The procedure of Example X was repeated, using a negative pressure (e.g. vacuum) applied to the underside of the nitrocellulose paper. The negative pressure was applied to enhance diffusion of the test solution (e.g. urine) through the nitrocellulose paper. The nitrocellulose paper was covered on both sides with adhesive tape, i.e., it was provided with a cover which limited the area of contact between the sample and the membrane. The tape had a 2 mm aperture on corresponding locations on both sides of the membrane which allowed for the concentration of the analyte-labeled antibody complex on a very small surface. The presence of the analyte could be seen as a red spot at the place of application.
The procedure of Example XI was repeated, using a positive pressure to enhance diffusion instead of a negative pressure. The positive pressure was produced using a 1 mL syringe containing 0.5 mL of the analyte/gold-labeled antibody mixture. The covered membrane contained corresponding 2 mm2 openings in the covering on each side of the membrane. The membrane and its covering on both sides were housed in a standard sterile filter housing whose nembrane had been replaced by the above-described membrane and covering. The syringe was connected to the filter housing and the analyte/gold-labeled antibody mixture was forced through area of the membrane exposed by the corresponding openings. The presence of the analyte could be seen as a red spot at the place of application.
The procedure in Example XI was repeated using a hydrophilic material to enhance diffusion instead of a negative pressure. The hydrophilic material was located adjacent to one side of the membrane covering. The analyte/gold-labeled antibody mixture was pipetted onto the area of the opening on the side opposite the hydrophilic membrane and allowed to diffuse successively through the opening, the paper, and into the hydrophilic membrane. The presence of the analyte was visualized by a red spot.
It should be understood that preceding Examples XI, XII, and XIII can be carried out using a membrane which is covered only on the side where the sample is applied. However, if only one side is covered, there will likely be greater diffusion of the. analytelgold-labeled antibody mixture.
It should also be understood that the effect of covering can be accomplished by alternate means. For example, one could use a funnel which is in direct contact with the surface of the nitrocellulose paper, which funnel has a small hole allowing for the application of the test solution onto the paper.
Example XIV illustrates the use of the Solid Phase Diffusion assay for qualitative and quantitative detection of Deoxyribonucleic acid (DNA) or Ribonucleic acid (RNA). This example allows for rapid quantitation of Chlamydia trachomatis DNA in a sample.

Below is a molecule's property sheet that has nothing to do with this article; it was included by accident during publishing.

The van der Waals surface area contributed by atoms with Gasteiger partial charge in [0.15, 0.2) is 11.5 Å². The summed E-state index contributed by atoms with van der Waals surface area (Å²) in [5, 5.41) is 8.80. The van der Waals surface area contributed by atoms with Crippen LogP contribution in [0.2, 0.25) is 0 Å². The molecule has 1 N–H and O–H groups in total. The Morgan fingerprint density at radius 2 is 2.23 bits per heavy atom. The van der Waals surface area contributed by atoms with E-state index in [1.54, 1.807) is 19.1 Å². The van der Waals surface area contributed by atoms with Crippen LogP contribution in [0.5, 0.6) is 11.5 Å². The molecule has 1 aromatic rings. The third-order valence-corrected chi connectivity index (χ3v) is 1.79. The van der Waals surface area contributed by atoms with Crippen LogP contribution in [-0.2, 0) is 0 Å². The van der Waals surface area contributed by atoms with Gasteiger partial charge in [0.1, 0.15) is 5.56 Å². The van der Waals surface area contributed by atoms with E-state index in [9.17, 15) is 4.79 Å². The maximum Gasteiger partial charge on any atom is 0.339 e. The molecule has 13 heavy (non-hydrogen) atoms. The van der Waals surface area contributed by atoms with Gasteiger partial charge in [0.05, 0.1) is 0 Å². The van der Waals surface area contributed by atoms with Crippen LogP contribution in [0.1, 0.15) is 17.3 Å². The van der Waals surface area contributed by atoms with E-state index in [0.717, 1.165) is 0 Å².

A. Preparation of the nitrocellulose filter:
A 10 microgram/mL solution of a 0.1 kilobase DNA probe for Chlamydia trachocatis in 0.1M NaOH, 1M NaCl, 150 mM Na Citrate is heat denatured by boiling for 3 minutes and applied to 2 cm2 of nitrocellulose paper (Bio-Rad as described). The paper is then floated for 10 seconds in a solution of 1M Phosphate Buffer pH 7 to neutralize the NaOH. The filter is then baked in a vacuum oven for 10 minutes at 80° C. Unreacted sites are blocked by incubation overnight in a DNA blocking buffer as described in "Molecular Cloning, a laboratory, Manual, eds. T. Maniatis, E. F. Fritsch and J. Sambroock, Cold Spring Harbor Laboratory, 1982, page 326.
B. Detection of sample nucleic acid:
Ten microliters of the sample nucleic acid is mixed with 10 microliters of 0.2 microgram/mL solution of a second Chlamydia trachomatis DNA probe in DNA blocking buffer. This second DNA probe is labeled with biotin as known to one skilled in the art. The biotin-labeled DNA probe sequences are not complementary to those of the solid phase probe. The mixture of sample nucleic acid and labeled probe is then heat denatured by boiling for 3 minutes. Five microliters of the mixture are applied with a capillary micropipette to the nitrocellulose and allowed to diffuse out radially. The biotin-labeled DNA probe is then visualized by the application on exactly the same spot with a capillary micropipette of five nacroliters of a 0.001 mg/mL solution of colloidal avid:i-gold 15 nm particles (EY laboratories, San Mateo Calif., catalogue number GA-01) in phosphate buffered saline pH 7.4. The formation of a red spot indicates the presence of Chlamydia trachomatis DNA in the sample.
While this invention has been described in detail with particular reference to preferred embodiments thereof, it will be understood that variations and modifications can be effected within the spirit and scope of the invention as described herein before and as defined in the appended claims.
The following example illustrates an additional effect which may occur by using the Solid Phase Diffusion Assay of the present invention: the test substance may form a precipitate (immune complex) upon conjugation with the label which does not allow for diffusion into the solid phase because of the particle size of the precipitate. The solid phase functions in this case as a filter retaining the precipitate. The phenomena of precipitation of the test substance after labeling and normal binding of the labeled test substance can occur at the same time: using colloidal gold the precipitate shows a dark brown to black color and can be washed off the membrane by careful rinsing with Phosphate Buffered Saline (PBS). The labeled test substance which was able to enter the solid phase shows a reddish color and cannot be washed off by rinsing with PBS.